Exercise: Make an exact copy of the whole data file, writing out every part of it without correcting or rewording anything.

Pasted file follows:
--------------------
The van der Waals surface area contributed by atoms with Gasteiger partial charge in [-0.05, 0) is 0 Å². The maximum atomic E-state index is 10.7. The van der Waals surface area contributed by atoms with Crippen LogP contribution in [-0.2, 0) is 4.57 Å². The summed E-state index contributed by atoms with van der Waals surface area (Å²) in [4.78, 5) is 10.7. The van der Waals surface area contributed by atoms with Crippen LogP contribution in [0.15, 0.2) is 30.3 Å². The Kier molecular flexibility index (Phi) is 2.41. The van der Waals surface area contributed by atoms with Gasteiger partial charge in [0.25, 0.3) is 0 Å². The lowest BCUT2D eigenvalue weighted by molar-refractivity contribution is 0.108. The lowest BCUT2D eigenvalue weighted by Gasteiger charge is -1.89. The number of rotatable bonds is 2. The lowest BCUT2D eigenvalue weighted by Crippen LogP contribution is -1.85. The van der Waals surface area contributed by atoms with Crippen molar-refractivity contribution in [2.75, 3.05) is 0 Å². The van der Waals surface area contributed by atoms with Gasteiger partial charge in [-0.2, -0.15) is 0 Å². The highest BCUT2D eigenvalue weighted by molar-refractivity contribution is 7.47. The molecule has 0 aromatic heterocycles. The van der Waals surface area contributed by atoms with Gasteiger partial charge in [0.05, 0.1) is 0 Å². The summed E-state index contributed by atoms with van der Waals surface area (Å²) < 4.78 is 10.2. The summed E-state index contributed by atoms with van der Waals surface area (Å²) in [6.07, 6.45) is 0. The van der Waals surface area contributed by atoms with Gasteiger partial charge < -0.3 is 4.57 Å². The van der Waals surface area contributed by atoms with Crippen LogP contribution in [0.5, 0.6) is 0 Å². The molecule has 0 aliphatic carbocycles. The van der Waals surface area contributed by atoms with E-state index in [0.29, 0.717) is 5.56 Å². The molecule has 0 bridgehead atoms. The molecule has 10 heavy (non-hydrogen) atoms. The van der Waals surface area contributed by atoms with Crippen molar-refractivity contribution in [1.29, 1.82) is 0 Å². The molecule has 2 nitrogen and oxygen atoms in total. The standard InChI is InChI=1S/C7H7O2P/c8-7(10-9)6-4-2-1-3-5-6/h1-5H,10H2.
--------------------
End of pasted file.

The van der Waals surface area contributed by atoms with Gasteiger partial charge in [-0.05, 0) is 0 Å². The maximum atomic E-state index is 10.7. The van der Waals surface area contributed by atoms with Crippen LogP contribution in [-0.2, 0) is 4.57 Å². The summed E-state index contributed by atoms with van der Waals surface area (Å²) in [4.78, 5) is 10.7. The van der Waals surface area contributed by atoms with Crippen LogP contribution in [0.15, 0.2) is 30.3 Å². The Kier molecular flexibility index (Phi) is 2.41. The van der Waals surface area contributed by atoms with Gasteiger partial charge in [0.25, 0.3) is 0 Å². The lowest BCUT2D eigenvalue weighted by molar-refractivity contribution is 0.108. The lowest BCUT2D eigenvalue weighted by Gasteiger charge is -1.89. The number of rotatable bonds is 2. The lowest BCUT2D eigenvalue weighted by Crippen LogP contribution is -1.85. The van der Waals surface area contributed by atoms with Crippen molar-refractivity contribution in [2.75, 3.05) is 0 Å². The van der Waals surface area contributed by atoms with Gasteiger partial charge in [-0.2, -0.15) is 0 Å². The highest BCUT2D eigenvalue weighted by molar-refractivity contribution is 7.47. The molecule has 0 aromatic heterocycles. The van der Waals surface area contributed by atoms with Gasteiger partial charge in [0.05, 0.1) is 0 Å². The summed E-state index contributed by atoms with van der Waals surface area (Å²) < 4.78 is 10.2. The summed E-state index contributed by atoms with van der Waals surface area (Å²) in [6.07, 6.45) is 0. The van der Waals surface area contributed by atoms with Gasteiger partial charge < -0.3 is 4.57 Å². The van der Waals surface area contributed by atoms with Crippen LogP contribution in [0.5, 0.6) is 0 Å². The molecule has 0 aliphatic carbocycles. The van der Waals surface area contributed by atoms with E-state index in [0.29, 0.717) is 5.56 Å². The molecule has 0 bridgehead atoms. The molecule has 10 heavy (non-hydrogen) atoms. The van der Waals surface area contributed by atoms with Crippen molar-refractivity contribution in [1.29, 1.82) is 0 Å². The molecule has 2 nitrogen and oxygen atoms in total. The standard InChI is InChI=1S/C7H7O2P/c8-7(10-9)6-4-2-1-3-5-6/h1-5H,10H2.